вЂњNobody ever warned me about mirrors so for many years I was fond of them, and believed them to be trustworthy.вЂќ So begins the dazzingly imaginative and enigmatically-named new novel from Helen Oyeyemi.
But what happens when mirrors are not trustworthy? When Boy is really a girl? When a beautiful pale-skinned youngster actually shares the bloodline of the blackest of black individuals? When beauty is not truth and when truth is not beauty? When a mother or a grandmother is not a safe haven but something else entirely?
ALENA is a novel about the art world and the people who inhabit it. It is said to be an homage to du Maurier’s Rebecca. However, not having read Rebecca in no way took anything away from my love of this novel. This novel stands on its own and I loved it.
Swan Gondola literally starts off with a bang! Two elderly sisters, Emmaline and Hester, known by most in their small county, as the “Old Sisters Egan,” are sitting in their Nebraska farm kitchen drinking coffee. The day has been a peaceful one. Suddenly the house begins to shiver and shake and they are enveloped in noise, a loud BANG!! Books fall from their shelves, china dishes and cups fall to the floor, breaking, chimney bricks drop into the hearth, their caged canaries stop singing and the two sisters are left stunned, shocked.
February 14, 2014
В· Judi Clark В· No Comments
Tags: 19th-Century, carnival, love, Nebraska, Riverhead, Time Period Fiction, Timothy Schaffert В· Posted in: Facing History, US Frontier West, Wild West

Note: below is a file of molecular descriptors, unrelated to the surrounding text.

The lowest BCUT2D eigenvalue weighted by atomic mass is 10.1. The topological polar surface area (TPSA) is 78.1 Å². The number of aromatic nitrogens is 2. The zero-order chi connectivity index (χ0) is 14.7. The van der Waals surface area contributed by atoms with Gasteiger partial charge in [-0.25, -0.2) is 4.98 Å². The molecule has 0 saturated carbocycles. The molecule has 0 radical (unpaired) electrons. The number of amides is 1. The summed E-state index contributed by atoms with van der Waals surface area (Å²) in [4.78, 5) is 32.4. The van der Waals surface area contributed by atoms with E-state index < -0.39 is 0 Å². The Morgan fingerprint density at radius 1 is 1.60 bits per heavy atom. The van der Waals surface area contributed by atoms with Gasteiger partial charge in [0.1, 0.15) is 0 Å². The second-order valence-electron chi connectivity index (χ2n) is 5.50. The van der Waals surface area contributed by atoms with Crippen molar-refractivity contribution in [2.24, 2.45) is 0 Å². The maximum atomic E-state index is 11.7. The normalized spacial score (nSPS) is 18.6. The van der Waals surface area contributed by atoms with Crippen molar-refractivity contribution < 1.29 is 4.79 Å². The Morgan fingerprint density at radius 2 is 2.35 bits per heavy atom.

A perfect title for a stunning book. Its literal meaning is explained in the 1919 prologue, when a tree on which two men have been lynched falls deep into a sinkhole with the bodies still on it. The rest of the novel takes place in the present, or perhaps the not too distant future, when the land has been developed as an upscale subdivision for a rapidly growing city in the Midwest. But we are not quite there yet. In a second, slightly longer prologue, a woman goes to visit a convict on death row. It is a creepy, brilliant scene, although we know little of either of them, except that his name is Paul Krovik, and she regards him as a destroyer.
Patrick Flanery’s debut novel is a very interesting example of an overarching story that incorporates another “novel” or “memoir,” a journal and more embedded inside it. Set in post-apartheid South Africa Absolution is a thought provoking book, and engaging; not necessarily, or least of all, in the sense one would initially expect.